Now, U.S. startups are working to develop quieter and more fuel-efficient supersonic planes than Concorde, aimed at business travelers. They claim these can be economically viable with the right engine. They also pledge to dampen the famous sonic boom which depressed Concorde’s sales and restricted its operations until it was grounded for economic reasons in 2003.

The United Nations’ Montreal-based International Civil Aviation Organization (ICAO), which sets many global standards, has started looking at supersonic jets by seeking technical information from planemakers.

ICAO will then be in a better position to assess options for standards on noise and emissions, and “how long the process should take,” a spokesman said.

While the aviation industry prefers to have common international rules developed through ICAO, the FAA said on Thursday it is also looking at domestic noise requirements.

“In the event of a delay in the adoption of international standards, the FAA will need to establish noise regulations for domestic certification,” it said.

The European countries think current noise limits should be used as “guidelines” for developing landing and take-off rules, according to a document presented to a recent ICAO committee meeting and seen by Reuters.

The United States, echoing industry’s demand, has called for new standards that reflect “fundamental differences” between subsonic and supersonic jets, according to a second document.

“You can’t try to shoehorn a supersonic aircraft into a subsonic standard,” said Mike Hinderberger, Aerion senior vice president of aircraft development at an industry conference last month.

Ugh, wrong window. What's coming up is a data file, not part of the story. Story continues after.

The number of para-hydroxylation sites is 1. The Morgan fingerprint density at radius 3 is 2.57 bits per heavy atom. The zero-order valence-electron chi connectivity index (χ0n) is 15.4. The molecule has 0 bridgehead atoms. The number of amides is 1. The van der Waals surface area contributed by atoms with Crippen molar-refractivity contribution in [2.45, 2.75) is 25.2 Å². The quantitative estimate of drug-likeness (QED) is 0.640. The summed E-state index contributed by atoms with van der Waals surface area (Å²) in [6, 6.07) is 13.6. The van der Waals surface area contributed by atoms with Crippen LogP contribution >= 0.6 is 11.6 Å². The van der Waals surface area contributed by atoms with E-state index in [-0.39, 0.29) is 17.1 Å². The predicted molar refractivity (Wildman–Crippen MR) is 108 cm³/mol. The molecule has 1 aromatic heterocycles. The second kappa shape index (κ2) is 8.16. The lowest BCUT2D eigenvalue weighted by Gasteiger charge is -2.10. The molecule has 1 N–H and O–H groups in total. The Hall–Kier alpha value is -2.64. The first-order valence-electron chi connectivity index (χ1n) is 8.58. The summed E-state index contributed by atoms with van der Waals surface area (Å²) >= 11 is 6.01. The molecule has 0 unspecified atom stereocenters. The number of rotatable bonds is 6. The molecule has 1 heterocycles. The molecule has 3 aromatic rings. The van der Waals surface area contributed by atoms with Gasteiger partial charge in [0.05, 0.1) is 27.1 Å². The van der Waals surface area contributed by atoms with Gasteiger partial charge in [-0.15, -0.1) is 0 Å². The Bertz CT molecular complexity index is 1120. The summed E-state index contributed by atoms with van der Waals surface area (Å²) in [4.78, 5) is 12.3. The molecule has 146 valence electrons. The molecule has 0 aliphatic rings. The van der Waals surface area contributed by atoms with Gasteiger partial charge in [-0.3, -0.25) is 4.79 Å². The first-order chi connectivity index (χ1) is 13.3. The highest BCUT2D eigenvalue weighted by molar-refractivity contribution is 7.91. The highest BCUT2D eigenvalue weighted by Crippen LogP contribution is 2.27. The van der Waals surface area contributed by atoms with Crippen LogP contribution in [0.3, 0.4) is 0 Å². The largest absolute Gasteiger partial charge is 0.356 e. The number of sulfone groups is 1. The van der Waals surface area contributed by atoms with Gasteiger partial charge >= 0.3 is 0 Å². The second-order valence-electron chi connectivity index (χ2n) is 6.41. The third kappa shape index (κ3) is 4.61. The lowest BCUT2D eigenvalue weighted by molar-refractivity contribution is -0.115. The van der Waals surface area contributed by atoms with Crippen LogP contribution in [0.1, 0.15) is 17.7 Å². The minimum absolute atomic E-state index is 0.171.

Aerion declined to comment further.

It’s not yet clear how other countries see supersonics or whether ICAO could craft a compromise.


Lengthy delays by ICAO would likely force planemakers to hold off, or risk investing millions in a design that “no one will certify,” said a U.S. industry source.

“It’s a chicken and egg argument,” added the first industry source. “How can you bring a plane to market if you don’t have the standards to meet?”

Noise standards “need to be defined as soon as practicable so that manufacturers have certainty,” said the FAA. “The sooner the agencies finalize guidelines and standards, the sooner we can ensure our design meets those requirements,” said Vik Kachoria, CEO of Boston-based Spike Aerospace, which hopes to select an engine for its jet early next year.

The European nations, however, are seeking robust data. In a separate document on emissions, they said they do not expect new standards “before 2025 or later” because of insufficient data.

Boom CEO Blake Scholl said he had faith that the international community would ultimate reach agreement on supersonic noise standards, due in part to customer demand to get to destinations faster.

“Supersonic flight will be a critical driver of human progress, and we believe Europe’s citizens will embrace it,” he said. “We know noise is a sensitive issue, and we are designing with that in mind.”

Reporting By Allison Lampert in Montreal and Jamie Freed in Singapore; additional reporting by Julia Fioretti in Brussels and Mike Stone in Washington; Editing by Tim Hepher and Edward Tobin